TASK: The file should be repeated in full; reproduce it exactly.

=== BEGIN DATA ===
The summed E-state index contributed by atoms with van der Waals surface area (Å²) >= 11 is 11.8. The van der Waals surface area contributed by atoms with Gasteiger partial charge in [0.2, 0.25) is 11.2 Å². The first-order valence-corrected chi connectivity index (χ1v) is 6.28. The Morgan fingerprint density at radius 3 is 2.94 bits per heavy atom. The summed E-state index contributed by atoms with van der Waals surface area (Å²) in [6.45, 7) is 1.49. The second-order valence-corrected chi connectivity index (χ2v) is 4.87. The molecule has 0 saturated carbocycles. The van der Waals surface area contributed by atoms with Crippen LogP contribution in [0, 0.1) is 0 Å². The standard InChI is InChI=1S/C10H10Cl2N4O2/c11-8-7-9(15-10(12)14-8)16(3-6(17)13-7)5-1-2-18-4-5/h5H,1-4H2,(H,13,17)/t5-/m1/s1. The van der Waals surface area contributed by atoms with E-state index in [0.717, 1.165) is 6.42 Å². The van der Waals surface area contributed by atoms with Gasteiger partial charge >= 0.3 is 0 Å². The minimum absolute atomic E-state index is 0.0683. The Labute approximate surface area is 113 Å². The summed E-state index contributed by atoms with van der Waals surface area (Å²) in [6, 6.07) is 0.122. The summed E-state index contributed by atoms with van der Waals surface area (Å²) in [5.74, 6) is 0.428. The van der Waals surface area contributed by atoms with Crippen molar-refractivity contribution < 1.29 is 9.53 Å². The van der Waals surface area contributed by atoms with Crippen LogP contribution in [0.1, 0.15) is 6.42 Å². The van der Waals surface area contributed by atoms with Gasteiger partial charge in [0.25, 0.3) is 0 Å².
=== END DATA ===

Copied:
The summed E-state index contributed by atoms with van der Waals surface area (Å²) >= 11 is 11.8. The van der Waals surface area contributed by atoms with Gasteiger partial charge in [0.2, 0.25) is 11.2 Å². The first-order valence-corrected chi connectivity index (χ1v) is 6.28. The Morgan fingerprint density at radius 3 is 2.94 bits per heavy atom. The summed E-state index contributed by atoms with van der Waals surface area (Å²) in [6.45, 7) is 1.49. The second-order valence-corrected chi connectivity index (χ2v) is 4.87. The molecule has 0 saturated carbocycles. The van der Waals surface area contributed by atoms with Crippen LogP contribution in [0, 0.1) is 0 Å². The standard InChI is InChI=1S/C10H10Cl2N4O2/c11-8-7-9(15-10(12)14-8)16(3-6(17)13-7)5-1-2-18-4-5/h5H,1-4H2,(H,13,17)/t5-/m1/s1. The van der Waals surface area contributed by atoms with E-state index in [0.717, 1.165) is 6.42 Å². The van der Waals surface area contributed by atoms with Gasteiger partial charge >= 0.3 is 0 Å². The minimum absolute atomic E-state index is 0.0683. The Labute approximate surface area is 113 Å². The summed E-state index contributed by atoms with van der Waals surface area (Å²) in [6, 6.07) is 0.122. The summed E-state index contributed by atoms with van der Waals surface area (Å²) in [5.74, 6) is 0.428. The van der Waals surface area contributed by atoms with Crippen molar-refractivity contribution < 1.29 is 9.53 Å². The van der Waals surface area contributed by atoms with Crippen LogP contribution in [0.1, 0.15) is 6.42 Å². The van der Waals surface area contributed by atoms with Gasteiger partial charge in [0.25, 0.3) is 0 Å².